5

The view one takes on the credibility of the assertion is going to depend largely on one's presuppositions and level of allowance for the Bible text to speak for itself. If the Torah (Law, i.e. "teaching" is the idea in Hebrew, not just the actual commands and prohibitions), which includes Genesis, was formed contra what critical scholars claim, and instead ...


5

Indisputable? I agree with Frank Luke's comment, further adding that using such a term does technically make the question unanswerable (because, as Frank noted, people dispute things that ought not be). Probable Testimony Circa 60-70 A.D. The earliest probable reference to Luke's gospel is by the apostle Paul himself in 1 Tim 5:18, circa mid 60's A.D. ...


4

The Masoretic text of the phrase translated "young as he was" (NIV) and "the child was very young" (VDC) translates literally as "and the boy [was] a boy." This phrase is והנער נער. Both translations are in agreement that it indicates the youngness of Samuel. However, other translations assume a textual problem here. They conclude that the repetition of ...


4

The position in the question, that Father, Son, and Holy Spirit is not original to Matthew 28:19 is held today by very few scholars. Those that do point to a quotation from the early church historian Eusebius. In Demonstratio 3.6, he replaces "name of the Father, Son, and Holy Spirit" with "my name." This is then taken as a direct quote from the copy of ...


4

This theory is pretty credible. There a great deal of scholars which entertain this idea who are collectively known as Panbabylonists. This seems to raise the ire of many purists who would like to believe that Genesis was influenced by God alone. In my opinion, however many fail to consider the idea that perhaps sections of Genesis were not derived from ...


4

Most people interpret these as the signs of later editors. Some potential editors are Moses updating Genesis, Samuel updating the books of the Law, Joshua and Judges, and perhaps some of the later court historians updating the earlier kingly narratives. Most of the time we don't know exactly who wrote what or when, but these phrases are referring to when ...


3

The sizes didn't represent anything special themselves, but if you know them, then you know that this "image of gold" was not a mere statue - from the given proportions (10:1 ratio) you could conclude that it was an obelisk. Obelisks in ancient world could have special meanings and purposes. Some of them were considered "sacred pillars". Pliny the Elder in ...


3

There is a brief but reliable account of the production of the Great Bible in S. L. Greenslade (ed.), The Cambridge History of the Bible: Volume 3, The West from the Reformation to the Present Day (Cambridge University Press, 1963), pp. 150-152.* Greenslade also wrote this chapter on English versions in the 16th C. (It's a very common work, and should be in ...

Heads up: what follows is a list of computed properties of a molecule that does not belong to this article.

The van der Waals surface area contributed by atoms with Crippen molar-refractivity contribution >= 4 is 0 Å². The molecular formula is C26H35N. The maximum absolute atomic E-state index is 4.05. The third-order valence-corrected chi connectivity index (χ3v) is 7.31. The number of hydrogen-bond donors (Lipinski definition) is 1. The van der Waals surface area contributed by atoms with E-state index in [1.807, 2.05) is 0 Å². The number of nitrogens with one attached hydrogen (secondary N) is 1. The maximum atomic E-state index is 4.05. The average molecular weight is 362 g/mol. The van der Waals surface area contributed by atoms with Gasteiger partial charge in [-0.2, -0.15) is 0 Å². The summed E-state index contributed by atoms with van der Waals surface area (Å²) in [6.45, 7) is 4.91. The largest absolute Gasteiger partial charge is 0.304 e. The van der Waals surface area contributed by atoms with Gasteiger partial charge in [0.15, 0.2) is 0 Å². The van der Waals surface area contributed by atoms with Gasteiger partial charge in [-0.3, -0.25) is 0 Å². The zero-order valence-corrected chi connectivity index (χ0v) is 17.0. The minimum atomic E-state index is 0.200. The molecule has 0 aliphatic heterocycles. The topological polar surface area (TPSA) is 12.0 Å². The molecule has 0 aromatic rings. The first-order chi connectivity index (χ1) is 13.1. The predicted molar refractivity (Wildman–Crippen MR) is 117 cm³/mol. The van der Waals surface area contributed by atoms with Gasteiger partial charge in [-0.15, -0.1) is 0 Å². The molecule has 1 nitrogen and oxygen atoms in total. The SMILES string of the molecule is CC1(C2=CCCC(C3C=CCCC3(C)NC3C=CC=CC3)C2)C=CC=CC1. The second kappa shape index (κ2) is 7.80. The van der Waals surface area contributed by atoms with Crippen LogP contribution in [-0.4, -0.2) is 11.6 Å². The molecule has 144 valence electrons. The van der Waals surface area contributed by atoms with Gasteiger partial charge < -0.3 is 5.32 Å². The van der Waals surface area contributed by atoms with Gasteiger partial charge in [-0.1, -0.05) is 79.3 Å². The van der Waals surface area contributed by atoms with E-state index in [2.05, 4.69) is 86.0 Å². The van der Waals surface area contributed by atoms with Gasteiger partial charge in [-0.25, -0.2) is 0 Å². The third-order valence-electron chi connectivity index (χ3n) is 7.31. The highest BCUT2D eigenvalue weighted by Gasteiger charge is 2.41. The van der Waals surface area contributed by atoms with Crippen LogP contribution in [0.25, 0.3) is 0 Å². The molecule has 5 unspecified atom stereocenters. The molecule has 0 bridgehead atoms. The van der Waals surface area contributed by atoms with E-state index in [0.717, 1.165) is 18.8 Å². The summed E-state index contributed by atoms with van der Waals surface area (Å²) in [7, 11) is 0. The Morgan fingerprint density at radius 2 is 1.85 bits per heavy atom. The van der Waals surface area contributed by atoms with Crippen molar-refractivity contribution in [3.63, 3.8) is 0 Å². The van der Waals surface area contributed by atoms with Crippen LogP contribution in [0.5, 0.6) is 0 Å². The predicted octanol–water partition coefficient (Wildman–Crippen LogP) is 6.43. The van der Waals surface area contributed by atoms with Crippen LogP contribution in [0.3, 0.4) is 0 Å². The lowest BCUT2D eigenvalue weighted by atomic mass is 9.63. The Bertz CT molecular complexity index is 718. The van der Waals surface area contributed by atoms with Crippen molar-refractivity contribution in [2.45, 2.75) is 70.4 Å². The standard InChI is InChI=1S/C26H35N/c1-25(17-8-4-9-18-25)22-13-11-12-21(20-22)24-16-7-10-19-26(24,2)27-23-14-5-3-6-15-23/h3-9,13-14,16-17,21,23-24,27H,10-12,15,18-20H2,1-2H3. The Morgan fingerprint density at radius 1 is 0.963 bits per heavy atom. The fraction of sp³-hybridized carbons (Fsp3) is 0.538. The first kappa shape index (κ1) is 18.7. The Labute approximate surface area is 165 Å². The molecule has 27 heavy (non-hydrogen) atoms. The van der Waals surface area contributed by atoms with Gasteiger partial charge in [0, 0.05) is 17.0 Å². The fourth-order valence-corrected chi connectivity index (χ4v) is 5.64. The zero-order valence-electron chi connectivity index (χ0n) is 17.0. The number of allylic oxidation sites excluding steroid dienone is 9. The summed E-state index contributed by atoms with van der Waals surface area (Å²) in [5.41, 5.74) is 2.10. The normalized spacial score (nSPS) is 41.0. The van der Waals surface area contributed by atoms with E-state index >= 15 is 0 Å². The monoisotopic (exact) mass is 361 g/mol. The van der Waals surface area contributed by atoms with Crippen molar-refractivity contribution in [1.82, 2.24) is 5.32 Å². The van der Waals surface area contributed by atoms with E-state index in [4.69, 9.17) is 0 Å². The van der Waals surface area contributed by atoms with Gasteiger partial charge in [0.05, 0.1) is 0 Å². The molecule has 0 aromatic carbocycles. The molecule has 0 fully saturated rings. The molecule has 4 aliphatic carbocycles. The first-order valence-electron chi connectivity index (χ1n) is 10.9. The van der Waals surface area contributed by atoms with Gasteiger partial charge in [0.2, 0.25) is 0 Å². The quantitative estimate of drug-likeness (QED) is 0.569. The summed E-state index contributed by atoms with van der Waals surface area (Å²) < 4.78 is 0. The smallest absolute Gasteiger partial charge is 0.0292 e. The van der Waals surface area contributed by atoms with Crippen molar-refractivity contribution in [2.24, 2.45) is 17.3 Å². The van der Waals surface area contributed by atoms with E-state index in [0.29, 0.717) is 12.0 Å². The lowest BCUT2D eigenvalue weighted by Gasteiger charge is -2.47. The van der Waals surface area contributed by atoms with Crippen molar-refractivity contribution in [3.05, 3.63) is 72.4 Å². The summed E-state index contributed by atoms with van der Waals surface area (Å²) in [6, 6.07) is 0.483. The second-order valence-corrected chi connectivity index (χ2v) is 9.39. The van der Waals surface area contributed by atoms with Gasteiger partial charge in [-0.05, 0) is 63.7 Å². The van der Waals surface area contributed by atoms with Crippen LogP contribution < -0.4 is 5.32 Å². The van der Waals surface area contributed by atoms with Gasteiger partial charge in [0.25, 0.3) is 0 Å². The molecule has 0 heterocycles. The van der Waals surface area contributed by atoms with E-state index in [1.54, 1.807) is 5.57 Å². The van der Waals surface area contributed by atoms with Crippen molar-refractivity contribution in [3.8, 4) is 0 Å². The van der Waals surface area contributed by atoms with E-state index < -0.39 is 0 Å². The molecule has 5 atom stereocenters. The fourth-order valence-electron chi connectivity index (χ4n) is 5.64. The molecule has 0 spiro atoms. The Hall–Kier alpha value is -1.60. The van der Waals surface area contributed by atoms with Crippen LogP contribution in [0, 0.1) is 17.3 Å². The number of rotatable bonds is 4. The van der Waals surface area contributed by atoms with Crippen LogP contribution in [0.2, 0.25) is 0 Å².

3

Household codes were common in Greco-Roman culture, going back to at least Artistotle in his book Politics. In these Greco-Roman household codes, the father has an effectively absolute rule over his household (which includes his wife, children, and slaves), and in comparison to the household codes from the New Testament, they are definitely much harsher in ...


3

I think you misunderstand what factors cause a person to become ritually impure and the dietary laws known as kashrut. The crow/raven is in a class of birds that are "unclean" meaning that they are not suitable for eating. The Torah's list of clean birds is limited to birds who are not birds of prey and those who are not scavengers, like the crow. These we ...


3

Jesus spoke primarily Aramaic followed by Hebrew and Greek. Since most of the new testament was written in greek, you will probably never find it recorded that Jesus said "YHWH" in scriptures. This doesn't mean he didn't say it, it's just a translation thing. Furthermore, it was Hebrew tradition to interpose the name Adonai inside of "YHWH" which is ...


3

With any theory like this its just as credible that the influence goes the other way. The argument that the Sumerians could not influence the Hebrews directly is bunk, in that perhaps they could not directly influence the author of Genesis, but since they would have been contemporary with Abraham they could have influenced the stream of Hebrew thought at an ...


2

As my comments to Frank Luke's answer indicate, I strongly disagree with him. He cites Sotah 22b as source for a description of "what is a Pharisee" without realizing that this is not a term the rabbis used to describe themselves. A perush in that context is someone who separates themselves or an ascetic. The description there is talking about five ...